How have you fund-raised for the project and who is involved in the program?

The instruments were purchased by the Italian charity YADE and they held a fundraising event in Rome some time ago for that purpose. On our side I volunteer two mornings a week and my Myanmar teaching assistants have very generously done the same, so expenses have been zero so far! However I am aware that this is not really sustainable and my Myanmar friends have to earn a living.  Also we will expand the programme to include more children and so we have recently held a fundraising concert and photo exhibition at the Yangon Gallery (see page 26 for more information on this gallery!) which was very successful. 13 wonderful volunteer musicians performed and 22 stunning photos of the project taken by Italian photographer Giuseppe Salerno were exhibited, and we raised 2700 USD in donations which will allow us to start another class and also allow us to pay the Myanmar teaching assistants a token fee which can at least cover their expenses and help a little with their own studies. We hope this can in future be a sustainable model.

 

How many students are involved in the project and what are they like?

We started with 12 students, but unfortunately a couple have not been able to continue due to difficult family circumstances that meant they have left school. Actually my best student who could play every tune I gave him after hearing it only twice is not part of the programme any more as he had to go back to his village due to some problems.That made me really sad and brought home to me how hard it is for so many of these children and their families and the talent which is there but is unable to be fulfilled. We will shortly expand the classes to include 20 children, and then see how we can increase numbers from there. I would ultimately like 100 students across a few different schools.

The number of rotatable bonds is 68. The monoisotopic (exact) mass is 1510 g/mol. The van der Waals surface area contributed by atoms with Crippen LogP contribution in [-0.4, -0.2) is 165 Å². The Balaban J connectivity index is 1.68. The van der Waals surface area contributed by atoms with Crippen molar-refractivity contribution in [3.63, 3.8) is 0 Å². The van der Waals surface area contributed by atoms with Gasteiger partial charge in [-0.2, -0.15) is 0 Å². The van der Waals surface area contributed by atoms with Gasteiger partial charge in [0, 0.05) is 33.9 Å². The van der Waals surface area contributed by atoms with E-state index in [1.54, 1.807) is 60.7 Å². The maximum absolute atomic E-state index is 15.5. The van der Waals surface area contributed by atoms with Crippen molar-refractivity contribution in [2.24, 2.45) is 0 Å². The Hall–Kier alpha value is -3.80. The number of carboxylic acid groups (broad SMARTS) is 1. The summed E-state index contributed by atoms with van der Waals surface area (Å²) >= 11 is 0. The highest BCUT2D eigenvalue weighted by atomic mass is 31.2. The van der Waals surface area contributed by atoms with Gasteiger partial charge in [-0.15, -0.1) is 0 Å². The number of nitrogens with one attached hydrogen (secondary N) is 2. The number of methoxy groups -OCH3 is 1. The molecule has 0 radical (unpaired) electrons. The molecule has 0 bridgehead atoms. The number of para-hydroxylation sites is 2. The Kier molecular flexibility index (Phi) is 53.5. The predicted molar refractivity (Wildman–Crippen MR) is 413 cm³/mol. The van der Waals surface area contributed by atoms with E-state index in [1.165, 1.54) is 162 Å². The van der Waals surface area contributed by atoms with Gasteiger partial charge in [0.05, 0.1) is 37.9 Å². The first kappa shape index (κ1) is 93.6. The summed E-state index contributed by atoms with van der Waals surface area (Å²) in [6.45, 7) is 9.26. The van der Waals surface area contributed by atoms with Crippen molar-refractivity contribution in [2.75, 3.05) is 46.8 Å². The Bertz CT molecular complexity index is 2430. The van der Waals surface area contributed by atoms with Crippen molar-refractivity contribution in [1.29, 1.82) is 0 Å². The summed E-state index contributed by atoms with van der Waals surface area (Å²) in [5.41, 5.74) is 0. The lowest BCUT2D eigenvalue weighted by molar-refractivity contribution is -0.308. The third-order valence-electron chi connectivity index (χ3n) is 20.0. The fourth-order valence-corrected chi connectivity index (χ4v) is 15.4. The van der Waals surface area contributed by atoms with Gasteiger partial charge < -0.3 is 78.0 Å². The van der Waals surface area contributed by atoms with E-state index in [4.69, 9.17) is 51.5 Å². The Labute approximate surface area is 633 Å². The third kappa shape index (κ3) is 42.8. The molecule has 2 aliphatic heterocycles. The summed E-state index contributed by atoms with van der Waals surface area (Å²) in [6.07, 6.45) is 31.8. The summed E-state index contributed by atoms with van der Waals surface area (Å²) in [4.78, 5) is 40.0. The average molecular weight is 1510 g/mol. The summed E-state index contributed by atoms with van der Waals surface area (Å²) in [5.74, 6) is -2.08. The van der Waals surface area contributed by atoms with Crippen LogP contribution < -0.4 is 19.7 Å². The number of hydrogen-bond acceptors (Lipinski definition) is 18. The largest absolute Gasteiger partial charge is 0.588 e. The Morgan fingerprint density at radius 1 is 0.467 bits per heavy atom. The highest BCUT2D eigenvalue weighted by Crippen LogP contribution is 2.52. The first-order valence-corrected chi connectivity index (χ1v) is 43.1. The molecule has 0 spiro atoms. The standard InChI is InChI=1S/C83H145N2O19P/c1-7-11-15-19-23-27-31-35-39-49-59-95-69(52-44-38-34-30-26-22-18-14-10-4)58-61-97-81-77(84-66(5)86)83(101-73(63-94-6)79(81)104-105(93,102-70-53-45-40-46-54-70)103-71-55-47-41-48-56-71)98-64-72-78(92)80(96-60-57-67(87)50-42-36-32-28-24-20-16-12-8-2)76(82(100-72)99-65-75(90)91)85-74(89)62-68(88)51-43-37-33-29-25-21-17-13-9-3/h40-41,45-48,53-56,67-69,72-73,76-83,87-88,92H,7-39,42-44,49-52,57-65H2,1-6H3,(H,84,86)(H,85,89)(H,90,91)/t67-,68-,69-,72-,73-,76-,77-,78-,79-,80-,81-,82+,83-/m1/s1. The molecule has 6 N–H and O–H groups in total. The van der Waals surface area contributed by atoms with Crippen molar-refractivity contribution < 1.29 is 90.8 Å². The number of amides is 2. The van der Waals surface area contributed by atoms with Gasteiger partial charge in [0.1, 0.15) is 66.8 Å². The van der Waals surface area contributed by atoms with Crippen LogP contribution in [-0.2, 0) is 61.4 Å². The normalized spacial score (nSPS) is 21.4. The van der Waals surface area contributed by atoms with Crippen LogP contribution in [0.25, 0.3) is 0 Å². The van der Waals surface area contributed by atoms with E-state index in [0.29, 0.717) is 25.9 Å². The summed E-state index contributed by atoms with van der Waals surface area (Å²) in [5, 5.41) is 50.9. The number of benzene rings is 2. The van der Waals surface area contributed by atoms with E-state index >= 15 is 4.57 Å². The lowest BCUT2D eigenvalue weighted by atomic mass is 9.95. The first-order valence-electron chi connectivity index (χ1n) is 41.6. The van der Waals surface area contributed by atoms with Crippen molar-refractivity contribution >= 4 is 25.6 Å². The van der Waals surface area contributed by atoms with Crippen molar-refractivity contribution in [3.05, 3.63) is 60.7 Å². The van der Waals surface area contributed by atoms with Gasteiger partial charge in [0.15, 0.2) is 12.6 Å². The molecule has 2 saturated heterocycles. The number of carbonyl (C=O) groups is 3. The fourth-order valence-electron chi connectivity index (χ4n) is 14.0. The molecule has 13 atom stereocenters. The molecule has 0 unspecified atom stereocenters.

We are also teaching one of the teachers at the school, and she is really doing very well, so there is an element of 'cascading' in the programme. Of course it's difficult to cascade complete violin teaching knowledge in a short time, but this teacher can already assist in lessons with posture and technical aspects and also with music memorization so I think she will be able to take over (with some  guidance)  the beginners class in a few months.


The children themselves are wonderful. They are some of the happiest and most enthusiastic students I have ever taught. They practise a lot, progress exceptionally fast, have a lot of fun in lessons and also are exceptionally polite and well mannered. A commonly held idea is that blind children somehow have more sensitive hearing and find learning music easier. I have found this generally not to be true, but what is true is that they never make a fuss or complain that something is 'too difficult'. They just keep trying and don't give up until they can do it (unlike some of my other students....!)

 

What challenges do people with disabilities face in Myanmar?